Keith Richards was born in Dartford, Kent, England and grew up there and in London, England.
Richards didn't have much of a religious upbringing, apparently. He said:
There's nobody in my family that ever had anything to do with organized religion… Thank God, otherwise Sundays would have been even more boring than they were… I don't want to see my old friend Lucifer just yet. He's the guy I'm gonna see, isn't it? I'm not going to the Other Place, let's face it.
Notice how he speaks in terms of Christian cosmology. I suppose, like most English boys, the Anglican religion crept into his psyche through the culture. And it was enough to have him worrying about his place in the afterlife.
Now, Richards' wife, Patti Hansen, is a devout born-again Christian but it would seem that it hasn't rubbed off on Keith. He still claims to operate outside the boundaries of organized religion–though he is spiritual in some way:
Spirit is all around me. Very much. That's why I did the ,Wingless Angels, album: very spiritual music. But mine is a very nebulous spirituality. I wouldn't care to put a name on it. I wouldn't want to place any bets. Religion is too much like Las Vegas. 'Oh, you've picked the wrong God. Sorry, it's Allah.' I prefer to take the larger point of view. Hey, give thanks and praise, whoever you are, wherever you are, whatever you are.
Speaking of his album, Wingless Angels, it is a somewhat religious work said to be inspired by a near-death experience Richards had after falling from a palm tree. After all the drugs and crazy rock star antics, it was a palm tree that got Keith thinking about religion.
No political satisfaction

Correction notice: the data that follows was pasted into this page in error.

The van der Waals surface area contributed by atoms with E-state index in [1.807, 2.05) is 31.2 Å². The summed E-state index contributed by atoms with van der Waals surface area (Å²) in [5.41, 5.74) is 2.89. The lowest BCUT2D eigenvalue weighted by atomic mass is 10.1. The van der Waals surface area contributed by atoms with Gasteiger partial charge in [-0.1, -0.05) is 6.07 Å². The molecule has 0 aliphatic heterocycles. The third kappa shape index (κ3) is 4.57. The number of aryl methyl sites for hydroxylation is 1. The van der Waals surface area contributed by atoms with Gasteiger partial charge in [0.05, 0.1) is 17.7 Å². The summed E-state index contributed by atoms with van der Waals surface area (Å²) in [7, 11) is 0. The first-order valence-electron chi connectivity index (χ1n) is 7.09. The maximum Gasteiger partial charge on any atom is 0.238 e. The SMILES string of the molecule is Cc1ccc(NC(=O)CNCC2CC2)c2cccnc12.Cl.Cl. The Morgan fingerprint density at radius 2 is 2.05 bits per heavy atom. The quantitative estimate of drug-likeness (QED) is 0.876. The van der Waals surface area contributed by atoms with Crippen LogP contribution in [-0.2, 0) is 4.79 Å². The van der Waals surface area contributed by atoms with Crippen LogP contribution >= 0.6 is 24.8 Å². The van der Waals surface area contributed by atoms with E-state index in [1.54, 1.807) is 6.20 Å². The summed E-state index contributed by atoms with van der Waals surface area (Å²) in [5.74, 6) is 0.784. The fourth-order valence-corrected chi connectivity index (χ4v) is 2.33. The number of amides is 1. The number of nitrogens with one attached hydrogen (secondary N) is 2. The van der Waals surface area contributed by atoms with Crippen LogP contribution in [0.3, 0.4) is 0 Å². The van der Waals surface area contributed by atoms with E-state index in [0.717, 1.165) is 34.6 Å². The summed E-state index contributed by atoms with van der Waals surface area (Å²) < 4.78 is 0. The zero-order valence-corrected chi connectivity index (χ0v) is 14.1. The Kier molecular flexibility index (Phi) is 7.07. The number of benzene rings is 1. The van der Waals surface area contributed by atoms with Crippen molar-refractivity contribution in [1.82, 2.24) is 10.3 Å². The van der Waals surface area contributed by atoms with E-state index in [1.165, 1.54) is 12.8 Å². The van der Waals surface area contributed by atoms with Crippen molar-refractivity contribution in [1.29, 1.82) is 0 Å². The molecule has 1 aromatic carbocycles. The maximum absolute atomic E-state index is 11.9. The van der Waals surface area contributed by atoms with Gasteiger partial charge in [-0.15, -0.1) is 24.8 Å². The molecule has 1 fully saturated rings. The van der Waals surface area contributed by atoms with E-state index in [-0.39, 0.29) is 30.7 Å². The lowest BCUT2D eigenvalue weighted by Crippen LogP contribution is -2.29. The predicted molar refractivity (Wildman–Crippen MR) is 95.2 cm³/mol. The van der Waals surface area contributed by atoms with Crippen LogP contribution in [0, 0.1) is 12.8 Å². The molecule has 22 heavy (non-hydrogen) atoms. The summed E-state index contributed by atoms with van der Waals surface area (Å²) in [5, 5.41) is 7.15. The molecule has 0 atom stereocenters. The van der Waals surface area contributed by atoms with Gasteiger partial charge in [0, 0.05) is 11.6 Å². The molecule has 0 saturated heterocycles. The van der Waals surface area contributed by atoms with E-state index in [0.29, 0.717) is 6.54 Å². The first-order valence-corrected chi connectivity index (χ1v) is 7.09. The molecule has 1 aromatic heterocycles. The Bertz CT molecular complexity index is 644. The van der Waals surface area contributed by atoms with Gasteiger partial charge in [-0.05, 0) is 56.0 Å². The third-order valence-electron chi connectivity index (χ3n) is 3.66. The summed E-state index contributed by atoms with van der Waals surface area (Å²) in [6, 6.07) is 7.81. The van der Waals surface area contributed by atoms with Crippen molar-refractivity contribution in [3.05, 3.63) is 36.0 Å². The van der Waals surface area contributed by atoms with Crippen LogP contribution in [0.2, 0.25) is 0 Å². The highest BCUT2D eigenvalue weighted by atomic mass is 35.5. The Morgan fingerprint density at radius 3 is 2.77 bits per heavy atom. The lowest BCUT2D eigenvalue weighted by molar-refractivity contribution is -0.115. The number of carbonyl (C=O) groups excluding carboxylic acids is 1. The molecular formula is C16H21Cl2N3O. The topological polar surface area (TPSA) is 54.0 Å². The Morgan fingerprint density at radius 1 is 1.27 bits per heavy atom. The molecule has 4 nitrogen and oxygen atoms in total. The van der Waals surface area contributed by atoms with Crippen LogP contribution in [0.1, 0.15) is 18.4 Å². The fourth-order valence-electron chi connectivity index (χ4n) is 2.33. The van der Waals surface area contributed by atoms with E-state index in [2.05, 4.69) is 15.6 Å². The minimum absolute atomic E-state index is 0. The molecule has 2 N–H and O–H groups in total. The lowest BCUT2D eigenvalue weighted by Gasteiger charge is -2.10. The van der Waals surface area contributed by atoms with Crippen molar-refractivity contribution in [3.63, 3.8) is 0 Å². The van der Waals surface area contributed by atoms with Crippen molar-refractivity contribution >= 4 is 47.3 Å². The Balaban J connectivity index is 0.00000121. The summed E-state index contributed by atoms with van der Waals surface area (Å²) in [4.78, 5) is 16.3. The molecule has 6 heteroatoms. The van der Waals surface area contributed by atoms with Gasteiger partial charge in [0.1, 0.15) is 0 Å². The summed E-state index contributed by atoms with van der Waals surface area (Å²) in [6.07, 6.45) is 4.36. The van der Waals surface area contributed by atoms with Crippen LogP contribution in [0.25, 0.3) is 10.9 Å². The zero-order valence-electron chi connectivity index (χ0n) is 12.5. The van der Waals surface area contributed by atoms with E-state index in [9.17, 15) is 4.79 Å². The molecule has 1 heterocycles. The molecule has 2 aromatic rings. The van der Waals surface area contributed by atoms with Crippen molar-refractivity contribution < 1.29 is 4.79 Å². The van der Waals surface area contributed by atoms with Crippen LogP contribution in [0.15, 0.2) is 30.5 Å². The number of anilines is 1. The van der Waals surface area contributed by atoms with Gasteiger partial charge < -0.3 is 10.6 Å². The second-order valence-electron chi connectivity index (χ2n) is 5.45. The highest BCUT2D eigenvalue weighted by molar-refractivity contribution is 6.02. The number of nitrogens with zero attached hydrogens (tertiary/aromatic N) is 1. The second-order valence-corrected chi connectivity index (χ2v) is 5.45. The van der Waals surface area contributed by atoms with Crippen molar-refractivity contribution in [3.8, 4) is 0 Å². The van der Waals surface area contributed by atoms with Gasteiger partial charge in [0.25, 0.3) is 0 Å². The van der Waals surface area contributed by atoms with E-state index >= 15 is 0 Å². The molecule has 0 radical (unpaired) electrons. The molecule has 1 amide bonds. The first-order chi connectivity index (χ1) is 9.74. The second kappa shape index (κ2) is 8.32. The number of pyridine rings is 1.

Richards has deep roots in politics. His grandparents were civic organizers and explicit socialists. But his current views are a bit tough to nail down.
Richards seems to have a bit of an aversion to authority of any kind. He has said things like:
If you're going to kick authority in the teeth, you might as well use two feet.
I don't have a problem with drugs, I have a problem with policemen.
Interestingly, he was supportive of Britain's involvement in the Iraq War, something many Brits were rather unhappy about. He wrote Prime Minister Tony Blair a letter, telling him to brush off all the criticism and stay the course. He said:
I wrote him a letter, telling him he had to stick to his guns. I got a letter back, saying: 'Thanks for the support'.
That seems a rather poignant show of force and authority, invading a sovereign nation and all, so perhaps Richards is just playing up the rock 'n roll persona with all that other stuff.
Despite his support of Blair (a Labour politician), perhaps the closest thing to Richards' socialist heritage–the modern Labour Party–doesn't appear to be Richards' cup of tea, really. He turned down a chance to play a Live 8 concert, benefiting Africa's poor children, because he thought the musician Bob Geldof was too involved in the politics of the event:
I just thought the connection between Geldof and the Labour Party was just too tight, and I don't see debt reduction as being like – it's not going to feed the babies down there. I mean, who's this gratifying and where are the Africans? Where was their say?"
There's that anti-authority thing again. Richards doesn't like poor people being used as political currency. Fair enough, maybe it's not a ruse. Still, what exactly he does believe is still up for question. What do you guys think?